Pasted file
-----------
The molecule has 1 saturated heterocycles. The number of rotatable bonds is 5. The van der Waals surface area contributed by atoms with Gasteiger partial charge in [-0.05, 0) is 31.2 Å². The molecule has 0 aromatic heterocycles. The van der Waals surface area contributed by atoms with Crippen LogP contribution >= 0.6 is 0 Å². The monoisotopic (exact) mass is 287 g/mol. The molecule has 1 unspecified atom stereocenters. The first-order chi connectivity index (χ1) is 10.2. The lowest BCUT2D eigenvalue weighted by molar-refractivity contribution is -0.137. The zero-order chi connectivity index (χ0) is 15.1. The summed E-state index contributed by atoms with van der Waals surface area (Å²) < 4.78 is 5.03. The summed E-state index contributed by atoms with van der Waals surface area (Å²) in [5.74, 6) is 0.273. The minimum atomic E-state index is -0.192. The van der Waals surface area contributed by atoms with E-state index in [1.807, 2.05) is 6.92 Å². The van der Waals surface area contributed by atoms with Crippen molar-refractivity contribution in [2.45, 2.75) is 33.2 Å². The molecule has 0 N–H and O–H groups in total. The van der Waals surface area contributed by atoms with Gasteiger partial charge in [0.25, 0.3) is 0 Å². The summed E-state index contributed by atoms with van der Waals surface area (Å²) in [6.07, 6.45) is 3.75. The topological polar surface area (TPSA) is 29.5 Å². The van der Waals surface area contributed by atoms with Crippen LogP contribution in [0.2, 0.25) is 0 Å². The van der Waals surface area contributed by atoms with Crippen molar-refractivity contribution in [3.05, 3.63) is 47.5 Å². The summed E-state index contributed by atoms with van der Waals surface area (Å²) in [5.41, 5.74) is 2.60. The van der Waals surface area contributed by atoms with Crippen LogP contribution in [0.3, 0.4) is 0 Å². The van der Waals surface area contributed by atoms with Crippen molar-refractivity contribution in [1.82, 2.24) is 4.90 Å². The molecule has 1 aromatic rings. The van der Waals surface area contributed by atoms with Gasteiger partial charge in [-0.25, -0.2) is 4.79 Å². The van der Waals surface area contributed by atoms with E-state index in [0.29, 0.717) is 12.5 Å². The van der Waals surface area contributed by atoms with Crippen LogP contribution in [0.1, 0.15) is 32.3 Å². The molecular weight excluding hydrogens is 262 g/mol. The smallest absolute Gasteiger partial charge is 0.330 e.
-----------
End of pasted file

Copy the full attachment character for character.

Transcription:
The molecule has 1 saturated heterocycles. The number of rotatable bonds is 5. The van der Waals surface area contributed by atoms with Gasteiger partial charge in [-0.05, 0) is 31.2 Å². The molecule has 0 aromatic heterocycles. The van der Waals surface area contributed by atoms with Crippen LogP contribution >= 0.6 is 0 Å². The monoisotopic (exact) mass is 287 g/mol. The molecule has 1 unspecified atom stereocenters. The first-order chi connectivity index (χ1) is 10.2. The lowest BCUT2D eigenvalue weighted by molar-refractivity contribution is -0.137. The zero-order chi connectivity index (χ0) is 15.1. The summed E-state index contributed by atoms with van der Waals surface area (Å²) < 4.78 is 5.03. The summed E-state index contributed by atoms with van der Waals surface area (Å²) in [5.74, 6) is 0.273. The minimum atomic E-state index is -0.192. The van der Waals surface area contributed by atoms with E-state index in [1.807, 2.05) is 6.92 Å². The van der Waals surface area contributed by atoms with Crippen molar-refractivity contribution in [2.45, 2.75) is 33.2 Å². The molecule has 0 N–H and O–H groups in total. The van der Waals surface area contributed by atoms with Gasteiger partial charge in [0.25, 0.3) is 0 Å². The summed E-state index contributed by atoms with van der Waals surface area (Å²) in [6.07, 6.45) is 3.75. The topological polar surface area (TPSA) is 29.5 Å². The van der Waals surface area contributed by atoms with Crippen LogP contribution in [0.2, 0.25) is 0 Å². The van der Waals surface area contributed by atoms with Crippen molar-refractivity contribution in [3.05, 3.63) is 47.5 Å². The summed E-state index contributed by atoms with van der Waals surface area (Å²) in [5.41, 5.74) is 2.60. The van der Waals surface area contributed by atoms with Crippen LogP contribution in [0.3, 0.4) is 0 Å². The van der Waals surface area contributed by atoms with Crippen molar-refractivity contribution in [1.82, 2.24) is 4.90 Å². The molecule has 1 aromatic rings. The van der Waals surface area contributed by atoms with Gasteiger partial charge in [-0.25, -0.2) is 4.79 Å². The van der Waals surface area contributed by atoms with E-state index in [0.29, 0.717) is 12.5 Å². The van der Waals surface area contributed by atoms with Crippen LogP contribution in [0.1, 0.15) is 32.3 Å². The molecular weight excluding hydrogens is 262 g/mol. The smallest absolute Gasteiger partial charge is 0.330 e.